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WINDOW ROCK, Ariz. — The Navajo Nation has largely ended one of the longest-standing mask mandates in the United States, put in place shortly after the start of the COVID-19 pandemic nearly three years ago.
"Today's order delivers a full reopening of the Navajo Nation," new Navajo Nation President Buu Nygren announced Friday in a joint statement with the Navajo Nation Speaker's Office.
Masks will no longer be required in public throughout the Navajo Nation's more than 17 million acres that stretch across Arizona, Utah and New Mexico, including a number of tourist destinations.
But the order still mandates that masks be worn at early childhood education facilities, primary and secondary schools, nursing homes and health care facilities, as well as by anyone who has COVID-19 symptoms, tests positive or has been exposed to the virus.
"It's time for the Navajo people to get back to work," the Utah-born Nygren said. "It's time for them to be able to open their chapter houses to conduct local business and to receive services they are asking for and deserve."
He said it's up to individuals now to continue preventative measures, including being vaccinated against the virus.
"Be responsible," Nygren said. "Mask up if you've tested positive. Mask up and take a rapid test if you notice symptoms or suspect you've been exposed. We, as a Nation, are much more aware and much more prepared than in April 2020."
The Navajo Nation is currently classified at low risk for COVID-19 based on hospitalizations as well as hospital capacity, according to the order, which also said there were 81 new cases of the virus in the past week.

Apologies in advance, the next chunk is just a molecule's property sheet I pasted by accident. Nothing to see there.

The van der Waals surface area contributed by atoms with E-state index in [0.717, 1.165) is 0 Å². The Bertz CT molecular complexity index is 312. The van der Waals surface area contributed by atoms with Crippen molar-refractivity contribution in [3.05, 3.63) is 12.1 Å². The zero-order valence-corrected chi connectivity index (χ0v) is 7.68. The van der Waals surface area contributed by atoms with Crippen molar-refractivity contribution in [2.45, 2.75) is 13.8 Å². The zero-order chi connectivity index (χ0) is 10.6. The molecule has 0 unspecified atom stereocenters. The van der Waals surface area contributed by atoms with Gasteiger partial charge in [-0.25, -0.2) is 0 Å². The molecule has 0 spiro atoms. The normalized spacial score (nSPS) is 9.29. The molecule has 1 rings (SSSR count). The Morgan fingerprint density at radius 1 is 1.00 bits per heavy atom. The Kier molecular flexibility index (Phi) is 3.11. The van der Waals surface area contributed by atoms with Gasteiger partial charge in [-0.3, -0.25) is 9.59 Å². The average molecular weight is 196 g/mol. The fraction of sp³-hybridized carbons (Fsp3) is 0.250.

The Navajo Nation's former president, Jonathan Nez, raised concerns about the new administration's decision. Nez, whose term was dominated by the pandemic, lost to Nygren last November.
"Was it a decision based on politics or the public health of the Navajo people? The reason why the COVID numbers have been relatively low compared to regions around the Navajo Nation is largely due to the mask mandate," Nez said in a series of tweets.
The former president also said it "raises many red flags" to lift the mask mandate in place for more than 1,000 days without releasing more data about the spread of the virus.
"I pray that the numbers of COVID, RSV, and flu cases do not rise, but the new administration needs to be held accountable if we see a surge in new infections, hospitalizations, and deaths," Nez tweeted.
The Navajo Nation was initially among the hardest hit areas in the United States during the pandemic, struggling to contain COVID-19 in a place where many people don't have access to running water.
But the spread was slowed dramatically, with some of the most severe restrictions in the country, including the mask mandates, weekend curfews, prohibiting public gatherings and shuttering businesses, getting much of the credit.
Still, the number of positive cases is higher in the Navajo region than any other Indian Health Service region, except for Oklahoma, the Associated Press reported. There have been a total of more than 2,000 COVID-19-related deaths in the Navajo Nation.